I have one question to pose to the Minister for Justice on the matter of open drug dealing on our streets. While appreciating she may not be able to answer my questions fully, bearing in mind confidentiality and security, I must inform her that I could furnish this House daily with information about locations, times, even the names of people engaging in drug dealing. Constituents have telephoned me with precise details which I have conveyed to the Garda but I am not sure that any effective action has been taken. It appears to have been Garda policy not to pursue these smaller scale drug pushers in their determination to catch the bigger players behind the scenes. I should like the Minister to clarify that matter when replying. The public does not understand why nothing is being done about open drug dealing on their doorsteps.
Deputy Eoin Ryan mentioned estate management and local authorities having a role to play in detecting drug barons. I do not believe Dublin corporation is acting sufficiently speedily in the matter of evictions. While the corporation is aware of the problem and has a policy on drug barons and drug dealing in local authority houses, its eviction process appears to be too slow and cumbersome, resulting in people not being evicted for several months until the legal process has been concluded. There is need to examine that matter very seriously in order to speed up eviction procedures in the case of such criminals.
Another debate only beginning here is on the possibility of supporting a liberalising approach and decriminalising drug taking. Drugs are dangerous; they threaten lives and the State must intervene to protect them. I believe the liberalising approach is dangerous and misguided. Other European countries such as Sweden, Switzerland and Holland have failed in their experimental approach. Since the Green Party supports that policy, it must explain to the parents of Ireland its reason for so doing. We already have a drugs culture of sorts without the need to encourage it further. The adoption of such a policy would merely accentuate these drug addiction problems and their attendant costs.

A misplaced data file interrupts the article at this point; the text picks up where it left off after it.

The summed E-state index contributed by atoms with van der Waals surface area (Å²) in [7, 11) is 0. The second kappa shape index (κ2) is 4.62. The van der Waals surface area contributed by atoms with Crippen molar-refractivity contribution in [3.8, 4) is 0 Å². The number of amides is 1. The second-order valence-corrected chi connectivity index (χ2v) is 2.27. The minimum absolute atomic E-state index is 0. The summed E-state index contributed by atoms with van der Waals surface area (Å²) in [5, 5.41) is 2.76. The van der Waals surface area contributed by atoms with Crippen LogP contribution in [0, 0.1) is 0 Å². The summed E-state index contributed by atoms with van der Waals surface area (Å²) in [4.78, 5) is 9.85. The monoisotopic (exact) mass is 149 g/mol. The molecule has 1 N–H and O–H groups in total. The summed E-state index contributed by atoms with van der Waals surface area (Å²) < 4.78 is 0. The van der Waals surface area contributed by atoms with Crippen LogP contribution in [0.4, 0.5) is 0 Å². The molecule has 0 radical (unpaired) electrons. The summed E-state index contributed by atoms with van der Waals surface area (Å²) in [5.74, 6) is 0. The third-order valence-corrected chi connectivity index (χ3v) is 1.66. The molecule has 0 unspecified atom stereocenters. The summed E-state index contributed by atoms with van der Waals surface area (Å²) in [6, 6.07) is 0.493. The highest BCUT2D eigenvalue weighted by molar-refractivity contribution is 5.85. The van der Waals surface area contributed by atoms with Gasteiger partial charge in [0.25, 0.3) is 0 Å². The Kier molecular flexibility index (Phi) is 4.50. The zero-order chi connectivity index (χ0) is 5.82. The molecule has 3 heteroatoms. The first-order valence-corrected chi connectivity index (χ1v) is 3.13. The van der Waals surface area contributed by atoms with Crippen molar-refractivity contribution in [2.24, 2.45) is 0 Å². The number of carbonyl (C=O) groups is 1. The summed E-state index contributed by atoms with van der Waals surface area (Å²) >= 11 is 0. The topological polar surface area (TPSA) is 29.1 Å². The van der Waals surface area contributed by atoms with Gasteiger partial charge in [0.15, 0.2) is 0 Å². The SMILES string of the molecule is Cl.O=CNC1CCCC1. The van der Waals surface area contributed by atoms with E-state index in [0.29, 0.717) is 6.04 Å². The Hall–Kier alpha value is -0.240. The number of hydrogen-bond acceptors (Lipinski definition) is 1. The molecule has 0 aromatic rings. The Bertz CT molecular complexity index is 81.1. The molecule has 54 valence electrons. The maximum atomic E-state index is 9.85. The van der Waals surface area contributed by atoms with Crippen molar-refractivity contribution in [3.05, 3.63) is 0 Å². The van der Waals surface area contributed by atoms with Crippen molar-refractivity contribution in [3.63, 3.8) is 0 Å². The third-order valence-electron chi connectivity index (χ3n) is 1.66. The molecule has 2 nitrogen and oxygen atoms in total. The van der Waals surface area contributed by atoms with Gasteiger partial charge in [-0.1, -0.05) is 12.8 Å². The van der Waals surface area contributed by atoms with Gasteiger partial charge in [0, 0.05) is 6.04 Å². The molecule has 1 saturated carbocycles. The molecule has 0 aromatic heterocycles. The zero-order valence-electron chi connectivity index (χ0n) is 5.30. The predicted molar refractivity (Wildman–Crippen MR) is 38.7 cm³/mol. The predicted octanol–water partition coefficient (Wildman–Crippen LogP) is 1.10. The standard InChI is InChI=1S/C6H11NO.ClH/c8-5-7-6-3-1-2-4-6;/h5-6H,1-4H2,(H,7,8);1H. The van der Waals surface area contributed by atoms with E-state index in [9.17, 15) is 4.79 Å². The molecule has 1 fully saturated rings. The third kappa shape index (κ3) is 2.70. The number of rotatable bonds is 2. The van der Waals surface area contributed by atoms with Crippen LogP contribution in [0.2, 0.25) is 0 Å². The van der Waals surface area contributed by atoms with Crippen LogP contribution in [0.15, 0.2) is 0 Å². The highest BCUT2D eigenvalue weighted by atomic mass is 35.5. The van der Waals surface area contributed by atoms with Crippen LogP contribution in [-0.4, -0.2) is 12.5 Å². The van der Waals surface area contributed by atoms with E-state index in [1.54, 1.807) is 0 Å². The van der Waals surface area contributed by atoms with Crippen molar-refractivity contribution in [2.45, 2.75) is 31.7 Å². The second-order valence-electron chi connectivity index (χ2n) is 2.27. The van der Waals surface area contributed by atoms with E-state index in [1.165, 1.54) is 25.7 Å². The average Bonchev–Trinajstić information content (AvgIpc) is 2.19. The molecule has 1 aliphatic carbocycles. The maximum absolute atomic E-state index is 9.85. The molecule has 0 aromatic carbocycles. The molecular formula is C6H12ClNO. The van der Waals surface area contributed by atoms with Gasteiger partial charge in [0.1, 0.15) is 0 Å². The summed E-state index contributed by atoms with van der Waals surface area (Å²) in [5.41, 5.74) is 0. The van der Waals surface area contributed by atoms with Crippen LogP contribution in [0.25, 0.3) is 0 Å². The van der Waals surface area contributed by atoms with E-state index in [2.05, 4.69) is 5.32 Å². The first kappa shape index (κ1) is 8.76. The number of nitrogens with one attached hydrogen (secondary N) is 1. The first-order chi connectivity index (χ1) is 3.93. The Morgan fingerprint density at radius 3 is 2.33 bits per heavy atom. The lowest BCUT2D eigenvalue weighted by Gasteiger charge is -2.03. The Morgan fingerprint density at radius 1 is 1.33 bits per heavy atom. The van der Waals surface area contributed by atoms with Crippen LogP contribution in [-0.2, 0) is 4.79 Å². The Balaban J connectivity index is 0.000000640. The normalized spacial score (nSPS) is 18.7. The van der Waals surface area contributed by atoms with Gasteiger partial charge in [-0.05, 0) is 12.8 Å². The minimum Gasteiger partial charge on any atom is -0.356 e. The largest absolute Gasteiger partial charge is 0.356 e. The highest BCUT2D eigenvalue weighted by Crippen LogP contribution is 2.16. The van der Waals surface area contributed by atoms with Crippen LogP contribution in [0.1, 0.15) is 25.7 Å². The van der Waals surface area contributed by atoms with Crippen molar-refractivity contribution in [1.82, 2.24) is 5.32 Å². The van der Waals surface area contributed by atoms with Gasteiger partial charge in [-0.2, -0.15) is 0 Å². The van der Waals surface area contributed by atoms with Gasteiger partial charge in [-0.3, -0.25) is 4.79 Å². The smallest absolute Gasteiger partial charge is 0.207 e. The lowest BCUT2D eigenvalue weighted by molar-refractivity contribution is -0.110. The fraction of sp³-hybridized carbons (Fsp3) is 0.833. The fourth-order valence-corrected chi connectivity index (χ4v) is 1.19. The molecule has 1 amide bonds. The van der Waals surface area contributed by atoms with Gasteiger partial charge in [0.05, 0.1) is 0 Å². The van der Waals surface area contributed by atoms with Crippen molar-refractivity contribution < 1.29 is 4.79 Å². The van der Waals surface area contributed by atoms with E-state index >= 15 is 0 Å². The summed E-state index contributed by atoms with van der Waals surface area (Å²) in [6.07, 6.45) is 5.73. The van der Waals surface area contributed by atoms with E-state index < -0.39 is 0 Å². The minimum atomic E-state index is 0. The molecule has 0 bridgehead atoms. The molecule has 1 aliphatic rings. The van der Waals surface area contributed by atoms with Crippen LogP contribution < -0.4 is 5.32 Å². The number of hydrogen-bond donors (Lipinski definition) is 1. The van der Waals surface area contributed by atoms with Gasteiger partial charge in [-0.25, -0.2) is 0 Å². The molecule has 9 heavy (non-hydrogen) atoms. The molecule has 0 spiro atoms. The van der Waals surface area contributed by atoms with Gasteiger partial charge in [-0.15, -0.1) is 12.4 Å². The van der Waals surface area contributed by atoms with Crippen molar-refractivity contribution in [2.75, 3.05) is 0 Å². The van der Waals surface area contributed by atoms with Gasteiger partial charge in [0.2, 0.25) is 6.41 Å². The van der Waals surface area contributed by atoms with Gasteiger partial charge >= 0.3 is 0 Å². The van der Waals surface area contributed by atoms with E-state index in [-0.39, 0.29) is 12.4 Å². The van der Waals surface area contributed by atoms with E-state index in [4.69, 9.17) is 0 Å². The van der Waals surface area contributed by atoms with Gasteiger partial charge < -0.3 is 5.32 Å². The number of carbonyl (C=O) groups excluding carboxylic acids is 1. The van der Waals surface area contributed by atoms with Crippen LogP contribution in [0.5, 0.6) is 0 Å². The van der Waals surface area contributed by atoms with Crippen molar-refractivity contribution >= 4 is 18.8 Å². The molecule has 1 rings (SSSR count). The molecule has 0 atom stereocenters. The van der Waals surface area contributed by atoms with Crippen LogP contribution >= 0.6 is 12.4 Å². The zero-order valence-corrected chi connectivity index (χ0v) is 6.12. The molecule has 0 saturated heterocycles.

At the very least the State should endeavour to promote an ideal society, while at the same time dealing pragmatically and humanely with real problems on the ground. This Bill constitutes the first step in tough laws to counter crime generally but many more are needed for the good of society as a whole.